Self compassion

I consciously remember to be kind to myself when I am suffering. Even a toothache or a tummy ache – ‘awww I am feeling sore, compassion for me’, and I may even find myself giving myself a we reassuring rub on the arm or even a hug. It is not self indulgent feeling sorry for myself as I might have once thought. It is just stopping to allow compassion to arise the same way I would when witnessing suffering in any living being.  Its a beautiful experience that is unfolding and it allows me to go through painful experiencing with less clenched up resistance to the pain. I know I can handle it with self compassion accompanying me.

This morning in the early hours as I lay in bed, a wave of feeling arrived on a thought – it was that something really bad is about to happen that I cant see. It was accompanied by a feeling of dread and fear. The thought had stimulated the primitive part of my brain that is attuned to threat and there was an accompanying fright or flight response.


My immediate response was a habitual clenching up of ‘oh no no THAT scared feeling again, I haven’t had that for ages, maybe this happy time is ended, ouch’. Then I quickly remembered that I don’t have to be afraid of feelings that arise, they are so fleeting, and I don’t believe many of my thoughts anyway, including this one.

So I changed tack from resisting to welcoming the thought and its feeling, “Oh hello there, come on in and have a cup of tea Mrs Worry and Mr Dread that Something Bad Might Happen, nice to see you again. Compassion for your suffering”. And that felt really very okay, so I just lay there with it a while, allowing and soothing by being gentle. The feeling didn’t last long and dissipated as I relaxed with it.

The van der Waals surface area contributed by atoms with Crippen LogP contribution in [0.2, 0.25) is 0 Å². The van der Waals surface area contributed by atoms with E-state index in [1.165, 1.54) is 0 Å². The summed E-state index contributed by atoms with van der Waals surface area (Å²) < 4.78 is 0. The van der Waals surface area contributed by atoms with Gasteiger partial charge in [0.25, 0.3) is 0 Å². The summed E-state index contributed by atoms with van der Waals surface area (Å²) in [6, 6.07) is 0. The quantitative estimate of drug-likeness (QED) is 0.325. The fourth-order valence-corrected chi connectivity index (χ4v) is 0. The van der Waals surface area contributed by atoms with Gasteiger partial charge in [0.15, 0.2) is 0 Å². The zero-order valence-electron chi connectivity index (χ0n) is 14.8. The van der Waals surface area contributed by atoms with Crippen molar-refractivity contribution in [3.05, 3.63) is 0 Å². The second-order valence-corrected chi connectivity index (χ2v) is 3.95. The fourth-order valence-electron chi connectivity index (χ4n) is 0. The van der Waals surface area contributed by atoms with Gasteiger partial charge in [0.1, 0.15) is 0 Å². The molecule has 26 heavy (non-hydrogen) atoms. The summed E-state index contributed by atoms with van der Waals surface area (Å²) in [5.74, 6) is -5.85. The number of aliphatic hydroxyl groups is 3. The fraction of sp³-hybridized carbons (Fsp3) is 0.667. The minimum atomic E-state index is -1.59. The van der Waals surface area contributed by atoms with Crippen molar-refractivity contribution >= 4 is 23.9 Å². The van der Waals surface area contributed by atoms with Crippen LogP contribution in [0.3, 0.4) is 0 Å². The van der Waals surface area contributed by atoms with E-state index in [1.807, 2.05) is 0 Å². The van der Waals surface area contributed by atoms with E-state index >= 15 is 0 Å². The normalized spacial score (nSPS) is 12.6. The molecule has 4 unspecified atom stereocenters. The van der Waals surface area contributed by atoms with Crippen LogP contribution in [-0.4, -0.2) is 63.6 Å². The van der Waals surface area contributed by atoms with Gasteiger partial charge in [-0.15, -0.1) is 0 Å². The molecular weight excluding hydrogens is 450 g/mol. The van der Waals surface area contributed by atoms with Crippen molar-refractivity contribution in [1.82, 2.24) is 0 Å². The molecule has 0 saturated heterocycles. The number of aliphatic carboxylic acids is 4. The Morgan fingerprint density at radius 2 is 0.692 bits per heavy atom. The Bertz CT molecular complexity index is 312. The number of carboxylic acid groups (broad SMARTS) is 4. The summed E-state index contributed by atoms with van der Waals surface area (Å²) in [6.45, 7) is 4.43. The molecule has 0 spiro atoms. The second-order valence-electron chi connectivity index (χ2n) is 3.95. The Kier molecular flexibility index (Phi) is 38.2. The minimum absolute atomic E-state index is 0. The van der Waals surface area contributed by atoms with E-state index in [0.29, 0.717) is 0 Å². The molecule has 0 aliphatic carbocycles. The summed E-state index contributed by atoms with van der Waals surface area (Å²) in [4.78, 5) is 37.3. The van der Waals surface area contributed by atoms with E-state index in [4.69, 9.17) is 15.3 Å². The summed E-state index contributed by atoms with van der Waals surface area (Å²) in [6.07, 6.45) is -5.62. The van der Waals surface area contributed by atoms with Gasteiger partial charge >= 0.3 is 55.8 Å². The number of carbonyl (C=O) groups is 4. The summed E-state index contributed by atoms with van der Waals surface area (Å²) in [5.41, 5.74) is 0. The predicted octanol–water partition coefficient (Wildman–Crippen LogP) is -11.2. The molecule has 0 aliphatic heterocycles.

Later again in the car driving along the thought and feeling came again, and I did the same thing. An ‘oh no not that horrible dread feeling’ to ‘hello Mr Dread, welcome’. This is a new approach I am experimenting with. I know that when I am happy or things are stable and going well I am prone to worrying and feeling unsafe.

So I apply patience and self compassion whenever pain arises for any reason. I have found this can create a space for the pain, and I do not need to fear it. I know that it can take time for old habits to change, so no rush and much patience for myself. Especially since the primitive part of our brains are programmed by evolution to perceive threat, and it has very powerful responses which can easily flood our nervous systems.

We have inherited a brain that contains several evolutionary stages. We have the so called reptilian brain with its primitive responses, and the more recent and advanced areas of our brains. What I have learned through practicing self compassion is that the more advanced part of our brains can sooth the  responses of the primitive area with its reactivity. Greater emotional regulation and stability is the result. Three cheers for self therapy!

For more information on this subject I highly recommend the work of Dr.Paul Gilbert.

Click to access 3.%20Clinical_patient_handout.pdf


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